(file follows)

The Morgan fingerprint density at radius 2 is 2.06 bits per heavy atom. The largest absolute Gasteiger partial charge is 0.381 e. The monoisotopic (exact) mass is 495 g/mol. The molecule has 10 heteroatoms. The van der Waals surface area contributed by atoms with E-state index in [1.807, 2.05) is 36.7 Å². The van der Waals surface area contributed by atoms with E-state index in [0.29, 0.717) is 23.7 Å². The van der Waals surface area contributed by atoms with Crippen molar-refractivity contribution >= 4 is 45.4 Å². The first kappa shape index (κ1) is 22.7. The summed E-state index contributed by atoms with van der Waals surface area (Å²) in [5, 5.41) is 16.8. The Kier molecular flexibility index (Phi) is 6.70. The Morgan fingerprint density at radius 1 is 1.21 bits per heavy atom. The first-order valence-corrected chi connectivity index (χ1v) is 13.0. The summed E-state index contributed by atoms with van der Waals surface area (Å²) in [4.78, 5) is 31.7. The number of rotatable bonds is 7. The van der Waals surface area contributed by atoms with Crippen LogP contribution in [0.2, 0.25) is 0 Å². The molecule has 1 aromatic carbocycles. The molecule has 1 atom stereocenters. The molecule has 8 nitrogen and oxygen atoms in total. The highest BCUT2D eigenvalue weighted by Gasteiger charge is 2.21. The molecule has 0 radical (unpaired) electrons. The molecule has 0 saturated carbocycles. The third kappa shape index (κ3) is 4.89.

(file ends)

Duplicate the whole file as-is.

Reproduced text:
The Morgan fingerprint density at radius 2 is 2.06 bits per heavy atom. The largest absolute Gasteiger partial charge is 0.381 e. The monoisotopic (exact) mass is 495 g/mol. The molecule has 10 heteroatoms. The van der Waals surface area contributed by atoms with E-state index in [1.807, 2.05) is 36.7 Å². The van der Waals surface area contributed by atoms with E-state index in [0.29, 0.717) is 23.7 Å². The van der Waals surface area contributed by atoms with Crippen molar-refractivity contribution >= 4 is 45.4 Å². The first kappa shape index (κ1) is 22.7. The summed E-state index contributed by atoms with van der Waals surface area (Å²) in [5, 5.41) is 16.8. The Kier molecular flexibility index (Phi) is 6.70. The Morgan fingerprint density at radius 1 is 1.21 bits per heavy atom. The first-order valence-corrected chi connectivity index (χ1v) is 13.0. The summed E-state index contributed by atoms with van der Waals surface area (Å²) in [4.78, 5) is 31.7. The number of rotatable bonds is 7. The van der Waals surface area contributed by atoms with Crippen LogP contribution in [0.2, 0.25) is 0 Å². The molecule has 1 aromatic carbocycles. The molecule has 1 atom stereocenters. The molecule has 8 nitrogen and oxygen atoms in total. The highest BCUT2D eigenvalue weighted by Gasteiger charge is 2.21. The molecule has 0 radical (unpaired) electrons. The molecule has 0 saturated carbocycles. The third kappa shape index (κ3) is 4.89.